LLVM backend for Accelerate
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This package compiles Accelerate code to LLVM IR, and executes that code on multicore CPUs as well as NVIDIA GPUs. This avoids the need to go through
clang. For details on Accelerate, refer to the main repository.
We love all kinds of contributions, so feel free to open issues for missing features as well as report (or fix!) bugs on the issue tracker.
Haskell dependencies are available from Hackage, but there are several external library dependencies that you will need to install as well:
libFFI(if using the
accelerate-llvm-nativebackend for multicore CPUs)
CUDA(if using the
accelerate-llvm-ptxbackend for NVIDIA GPUs)
A docker container is provided with this package preinstalled (via stack) at
/opt/accelerate-llvm. Note that if you wish to use the
accelerate-llvm-ptxGPU backend, you will need to install the NVIDIA docker plugin; see that page for more information.
$ docker run -it tmcdonell/accelerate-llvm
When installing LLVM, make sure that it includes the
libLLVMshared library. If you want to use the GPU targeting
accelerate-llvm-ptxbackend, make sure you install (or build) LLVM with the 'nvptx' target.
Example using Homebrew on macOS:
$ brew install llvm-hs/llvm/llvm-9
For Debian/Ubuntu based Linux distributions, the LLVM.org website provides binary distribution packages. Check apt.llvm.org for instructions for adding the correct package database for your OS version, and then:
$ apt-get install llvm-9-dev
If your OS does not have an appropriate LLVM distribution available, you can also build from source. Detailed build instructions are available on the LLVM.org website. Note that you will require at least CMake 3.4.3 and a recent C++ compiler; at least Clang 3.1, GCC 4.8, or Visual Studio 2015 (update 3).
Download and unpack the LLVM-9 source code. We'll refer to the path that the source tree was unpacked to as
LLVM_SRC. Only the main LLVM source tree is required, but you can optionally add other components such as the Clang compiler or Polly loop optimiser. See the LLVM releases page for the complete list.
Create a temporary build directory and
cdinto it, for example:
sh $ mkdir /tmp/build $ cd /tmp/build
Execute the following to configure the build. Here
INSTALL_PREFIXis where LLVM is to be installed, for example
sh $ cmake $LLVM_SRC -DCMAKE_INSTALL_PREFIX=$INSTALL_PREFIX -DCMAKE_BUILD_TYPE=Release -DLLVM_ENABLE_ASSERTIONS=ON -DLLVM_BUILD_LLVM_DYLIB=ON -DLLVM_LINK_LLVM_DYLIB=ONSee options and variables for a list of additional build parameters you can specify.
Build and install:
sh $ cmake --build . $ cmake --build . --target install
For macOS only, some additional steps are useful to work around issues related to System Integrity Protection:
sh cd $INSTALL_PREFIX/lib ln -s libLLVM.dylib libLLVM-9.dylib install_name_tool -id $PWD/libLTO.dylib libLTO.dylib install_name_tool -id $PWD/libLLVM.dylib libLLVM.dylib install_name_tool -change '@rpath/libLLVM.dylib' $PWD/libLLVM.dylib libLTO.dylib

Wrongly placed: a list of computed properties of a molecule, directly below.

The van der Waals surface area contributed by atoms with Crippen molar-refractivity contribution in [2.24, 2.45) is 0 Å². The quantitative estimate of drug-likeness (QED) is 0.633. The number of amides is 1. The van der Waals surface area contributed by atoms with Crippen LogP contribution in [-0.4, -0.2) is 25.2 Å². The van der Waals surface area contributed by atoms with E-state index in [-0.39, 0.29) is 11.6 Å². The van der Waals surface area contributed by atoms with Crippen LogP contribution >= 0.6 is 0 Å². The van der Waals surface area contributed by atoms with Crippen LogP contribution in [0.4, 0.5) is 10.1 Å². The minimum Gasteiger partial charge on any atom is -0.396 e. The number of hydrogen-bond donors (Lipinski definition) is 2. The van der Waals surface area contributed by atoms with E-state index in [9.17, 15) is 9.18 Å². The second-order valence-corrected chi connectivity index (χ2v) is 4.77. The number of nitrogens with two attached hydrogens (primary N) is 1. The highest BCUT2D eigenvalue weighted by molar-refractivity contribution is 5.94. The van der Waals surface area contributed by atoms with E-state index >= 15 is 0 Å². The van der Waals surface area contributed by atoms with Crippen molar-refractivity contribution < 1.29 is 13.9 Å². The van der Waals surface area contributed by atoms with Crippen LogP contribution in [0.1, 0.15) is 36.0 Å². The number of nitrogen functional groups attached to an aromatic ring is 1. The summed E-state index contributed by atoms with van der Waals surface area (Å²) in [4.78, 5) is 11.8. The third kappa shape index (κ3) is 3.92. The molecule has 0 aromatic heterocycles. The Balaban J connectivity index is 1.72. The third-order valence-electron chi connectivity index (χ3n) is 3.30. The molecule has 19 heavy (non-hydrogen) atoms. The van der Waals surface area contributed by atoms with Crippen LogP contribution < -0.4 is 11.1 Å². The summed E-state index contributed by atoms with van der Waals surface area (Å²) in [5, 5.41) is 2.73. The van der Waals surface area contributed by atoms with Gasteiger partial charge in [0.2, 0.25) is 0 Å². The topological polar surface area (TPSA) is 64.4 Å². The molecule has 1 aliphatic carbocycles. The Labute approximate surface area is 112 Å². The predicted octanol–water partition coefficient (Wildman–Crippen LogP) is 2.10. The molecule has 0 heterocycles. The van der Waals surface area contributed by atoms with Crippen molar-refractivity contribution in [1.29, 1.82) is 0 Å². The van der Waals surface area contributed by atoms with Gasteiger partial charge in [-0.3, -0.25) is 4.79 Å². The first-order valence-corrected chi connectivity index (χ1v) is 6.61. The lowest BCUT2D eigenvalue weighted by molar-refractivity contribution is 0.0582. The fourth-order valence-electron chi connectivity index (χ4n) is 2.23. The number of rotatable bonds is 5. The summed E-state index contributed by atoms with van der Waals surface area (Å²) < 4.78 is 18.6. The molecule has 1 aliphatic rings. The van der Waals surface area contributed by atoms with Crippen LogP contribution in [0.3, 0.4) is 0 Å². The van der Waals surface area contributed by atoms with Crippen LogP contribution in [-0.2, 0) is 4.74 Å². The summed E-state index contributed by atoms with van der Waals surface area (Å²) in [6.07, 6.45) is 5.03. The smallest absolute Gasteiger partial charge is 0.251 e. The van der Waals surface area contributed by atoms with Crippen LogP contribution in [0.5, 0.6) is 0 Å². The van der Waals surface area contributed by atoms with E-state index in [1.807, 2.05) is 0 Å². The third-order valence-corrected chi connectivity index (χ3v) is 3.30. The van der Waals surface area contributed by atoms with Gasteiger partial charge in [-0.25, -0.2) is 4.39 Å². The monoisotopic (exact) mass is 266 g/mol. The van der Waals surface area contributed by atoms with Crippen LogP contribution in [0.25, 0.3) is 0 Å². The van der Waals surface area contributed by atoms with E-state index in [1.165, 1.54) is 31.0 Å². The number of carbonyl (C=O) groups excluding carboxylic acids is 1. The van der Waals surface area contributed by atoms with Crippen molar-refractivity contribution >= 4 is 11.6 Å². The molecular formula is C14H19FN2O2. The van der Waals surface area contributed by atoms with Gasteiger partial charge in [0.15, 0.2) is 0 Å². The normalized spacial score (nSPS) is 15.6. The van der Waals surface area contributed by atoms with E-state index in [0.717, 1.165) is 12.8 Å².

Once the dependencies are installed, we are ready to install
sh $ ln -s stack-8.8.yaml stack.yaml $ stack setup $ stack install
accelerate-llvm-ptxbackend can optionally be compiled to generate GPU code using the
libNVVMlibrary, rather than LLVM's inbuilt NVPTX code generator.
libNVVMis a closed-source library distributed as part of the NVIDIA CUDA toolkit, and is what the
nvcccompiler itself uses internally when compiling CUDA C code.
libNVVMmay improve GPU performance compared to the code generator built in to LLVM. One difficulty with using it however is that since
libNVVMis also based on LLVM, and typically lags LLVM by several releases, you must install
accelerate-llvmwith a "compatible" version of LLVM, which will depend on the version of the CUDA toolkit you have installed. The following table shows combinations which have been tested:
| | LLVM-3.3 | LLVM-3.4 | LLVM-3.5 | LLVM-3.8 | LLVM-3.9 | LLVM-4.0 | LLVM-5.0 | LLVM-6.0 | LLVM-7 | LLVM-8 | LLVM-9 | | ------------- | :------: | :------: | :------: | :------: | :------: | :------: | :------: | :------: | :----: | :----: | :----: | | CUDA-7.0 | ⭕ | ❌ | | | | | | | | | | | CUDA-7.5 | | ⭕ | ⭕ | ❌ | | | | | | | | | CUDA-8.0 | | | ⭕ | ⭕ | ❌ | ❌ | | | | | | | CUDA-9.0 | | | | | | ❌ | ❌ | | | | | | CUDA-9.1 | | | | | | | | | | | | | CUDA-9.2 | | | | | | | | | | | | | CUDA-10.0 | | | | | | | | | | | | | CUDA-10.1 | | | | | | | | | | | |
Where ⭕ = Works, and ❌ = Does not work.
The above table is incomplete! If you try a particular combination and find that it does or does not work, please let us know!
Note that the above restrictions on CUDA and LLVM version exist only if you want to use the NVVM component. Otherwise, you should be free to use any combination of CUDA and LLVM.
Also note that
accelerate-llvm-ptxitself currently requires at least LLVM-4.0.
stack, either edit the
stack.yamland add the following section:
flags: accelerate-llvm-ptx: nvvm: true
Or install using the following option on the command line:
$ stack install accelerate-llvm-ptx --flag accelerate-llvm-ptx:nvvm
If installing via
$ cabal install accelerate-llvm-ptx -fnvvm